by Than Acuff
Crested Butte Nordic u20 athlete Woody Martineau put the finishing touches on his high school Nordic racing career, posting three top-10 results out of four races at the Junior National Championships in Soldier Hollow, Utah, Tuesday through Saturday, March 6-10.
It was Martineau’s fourth trip to Junior Nationals, starting it all off as a u16 skier, then making his way through the u18 ranks and finishing in the u20 age class this year.
Prior to the championships, coach Molly Susla and Martineau discussed goals for the upcoming week of racing, looking to make his mark on the larger racing field.
“His goal was to have top-10 results and focus on the skate races because that is his strength,” explains Susla. “We even talked about the chance at a podium as well.”
Susla was picked as one of 14 coaches from the Rocky Mountain Nordic Division to join 48 racers headed to Junior Nationals. And when it got down to assigning roles, Susla was handed the job of coaching the u20 boys.
“It’s super fun because I got to work with athletes from all over Colorado,” says Susla.
Martineau opened the week on Tuesday, March 6 with the individual start 10-kilometer classic race. With his skate races on the near horizon, Susla and Martineau planned to use the first race as a tune-up for the rest of the week.
“We just discussed going out there to get the race jitters out and have fun,” says Susla. “We weren’t sure of the competition so we didn’t talk about results—just go out and do the best he could.”
In the end, Martineau exceeded the initial game plan as he pushed through the 10 kilometers at maximum pace to finish in eighth place overall.
“We were both really excited about the race and it was a very good start to the week,” says Susla.
Gunnison Nordic Team u18 athlete Garrett Butts placed 19th in his race, Bria Rickert finished 42nd among the u18 girls and Sarah Bivens cracked the top-20 to finish in 17th place in the u16 girls race.
Martineau then jumped into the freestyle sprint races on Wednesday, March 7. The sprint races are an intense day of racing as each athlete must ski a 1.3-kilomter course as fast as possible to make the cut for the top-30 and then race a series of heats before the winners are determined. Martineau made the cut for top-30 and was in the hunt for the semifinals during his quarterfinal race but finished third in his heat to put an end to his day. He still ended up in 14th place overall.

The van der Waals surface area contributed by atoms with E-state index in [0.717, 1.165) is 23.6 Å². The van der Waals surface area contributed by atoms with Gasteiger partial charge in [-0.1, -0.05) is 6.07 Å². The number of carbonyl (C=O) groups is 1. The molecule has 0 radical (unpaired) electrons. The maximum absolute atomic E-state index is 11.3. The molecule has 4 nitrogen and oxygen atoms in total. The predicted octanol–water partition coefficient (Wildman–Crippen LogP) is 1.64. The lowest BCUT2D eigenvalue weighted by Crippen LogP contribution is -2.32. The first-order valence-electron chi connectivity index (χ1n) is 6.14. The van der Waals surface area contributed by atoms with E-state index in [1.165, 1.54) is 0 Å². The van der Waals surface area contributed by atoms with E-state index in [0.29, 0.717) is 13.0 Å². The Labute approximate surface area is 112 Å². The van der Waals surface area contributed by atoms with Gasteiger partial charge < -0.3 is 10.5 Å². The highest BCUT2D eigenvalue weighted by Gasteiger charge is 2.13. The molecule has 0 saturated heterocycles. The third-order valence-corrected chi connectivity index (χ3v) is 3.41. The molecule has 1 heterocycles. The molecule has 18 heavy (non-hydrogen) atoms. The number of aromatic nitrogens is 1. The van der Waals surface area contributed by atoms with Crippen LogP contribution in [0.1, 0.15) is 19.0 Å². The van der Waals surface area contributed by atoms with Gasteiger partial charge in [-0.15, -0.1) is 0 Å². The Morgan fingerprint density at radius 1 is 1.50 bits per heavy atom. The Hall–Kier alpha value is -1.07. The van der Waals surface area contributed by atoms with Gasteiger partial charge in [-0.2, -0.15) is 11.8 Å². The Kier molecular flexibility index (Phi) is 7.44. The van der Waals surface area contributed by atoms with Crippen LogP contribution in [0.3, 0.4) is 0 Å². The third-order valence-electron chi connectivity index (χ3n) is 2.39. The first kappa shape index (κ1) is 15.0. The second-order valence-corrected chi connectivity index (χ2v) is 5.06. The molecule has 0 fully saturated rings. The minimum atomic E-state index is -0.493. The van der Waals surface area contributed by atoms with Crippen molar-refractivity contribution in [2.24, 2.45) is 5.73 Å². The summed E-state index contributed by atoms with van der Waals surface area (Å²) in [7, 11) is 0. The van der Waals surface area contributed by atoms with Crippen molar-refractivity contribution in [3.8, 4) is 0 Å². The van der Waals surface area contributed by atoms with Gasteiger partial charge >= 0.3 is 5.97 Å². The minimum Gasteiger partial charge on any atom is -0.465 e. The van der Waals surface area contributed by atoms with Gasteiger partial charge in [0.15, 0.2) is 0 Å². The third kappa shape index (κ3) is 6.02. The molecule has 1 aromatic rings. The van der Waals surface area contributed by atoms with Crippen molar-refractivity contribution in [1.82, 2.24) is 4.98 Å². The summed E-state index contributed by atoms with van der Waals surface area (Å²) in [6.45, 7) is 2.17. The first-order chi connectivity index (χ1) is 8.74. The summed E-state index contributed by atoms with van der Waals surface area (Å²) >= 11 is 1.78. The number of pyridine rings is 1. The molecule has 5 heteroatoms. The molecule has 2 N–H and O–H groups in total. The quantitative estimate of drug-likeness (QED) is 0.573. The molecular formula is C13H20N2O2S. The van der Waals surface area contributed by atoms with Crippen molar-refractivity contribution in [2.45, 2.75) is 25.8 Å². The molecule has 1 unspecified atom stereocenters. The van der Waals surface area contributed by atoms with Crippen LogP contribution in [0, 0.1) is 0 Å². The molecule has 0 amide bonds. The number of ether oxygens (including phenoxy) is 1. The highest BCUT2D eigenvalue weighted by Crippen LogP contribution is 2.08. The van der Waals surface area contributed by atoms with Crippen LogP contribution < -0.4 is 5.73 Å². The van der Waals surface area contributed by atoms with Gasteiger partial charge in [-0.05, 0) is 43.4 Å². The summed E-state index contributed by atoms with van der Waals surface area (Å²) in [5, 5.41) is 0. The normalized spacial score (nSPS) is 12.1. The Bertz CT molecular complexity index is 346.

“He was leading his heat up and over the one major hill but the other skiers were drafting him and managed to pass him,” explains Susla. “That was more of a tactical thing and that’s what sprinting is all about. Sometimes you have to try something out and if it doesn’t work, it doesn’t work. He finished 14th and that’s still pretty good.”
The rest of the local skiers didn’t make it out of the qualifier round and everyone took Thursday to rest, yet still remain on point for the next two days of racing.
“It’s a training and rest day,” says Susla. “We went out and skied for 45 minutes, looked at the course and tested our skis.”
Friday had skiers from around the country lining up for the mass-start freestyle, aka skate, race. The u20 skiers had 15 kilometers of skiing around a 3.3-kilometer loop to complete and Martineau was thinking one thing, while Susla had something else in mind for him.
“Woody wanted to go out with the lead group and try to hang on and I told him that other skiers had to try to ski with him and hang on,” says Susla.
Martineau took to the challenge and went out with a group of 12 skiers who left the rest of the field behind. As they circled around and around, Martineau had pushed up into ninth place and remained there through the final lap to crack the top-10 again.
“He had himself in a good position the whole time and I think he left it all out there,” says Susla.
Meanwhile, Butts finished his day with a 14th-place finish in the u18 class and Bivens placed 31st among the u16 racers.
The week of Junior Nationals racing came to a close with the classic team relays on Saturday, March 10 with each one of the three relay team members skiing a 3.3-kilometer loop. Martineau teamed up with a couple of skiers from Steamboat Springs to help lead the team to a fourth-place finish, giving him three top-10 results out of four total races.
“He skied a really good leg to open and get his team in third place after the first lap,” says Susla. “It was a great week of racing for Woody.”
Butts’ team ended up taking second place in their u18 age class and Bivens was on a Rocky Mountain Nordic team that finished in sixth overall. Once all of the points from the week were tallied up for the different regions, the Rocky Mountain Nordic division finished in second place in the overall in the Alaskan Cup team competition.
“It was one of the best years Rocky Mountain Nordic has ever had,” says Susla.
Martineau graduates this year and is headed off to Williams College, where he will continue his Nordic racing career.
As for the Crested Butte Nordic team, they still have one more weekend as six u14 age-class skiers are headed to Aspen this weekend for the u14 Rocky Mountain Nordic championships.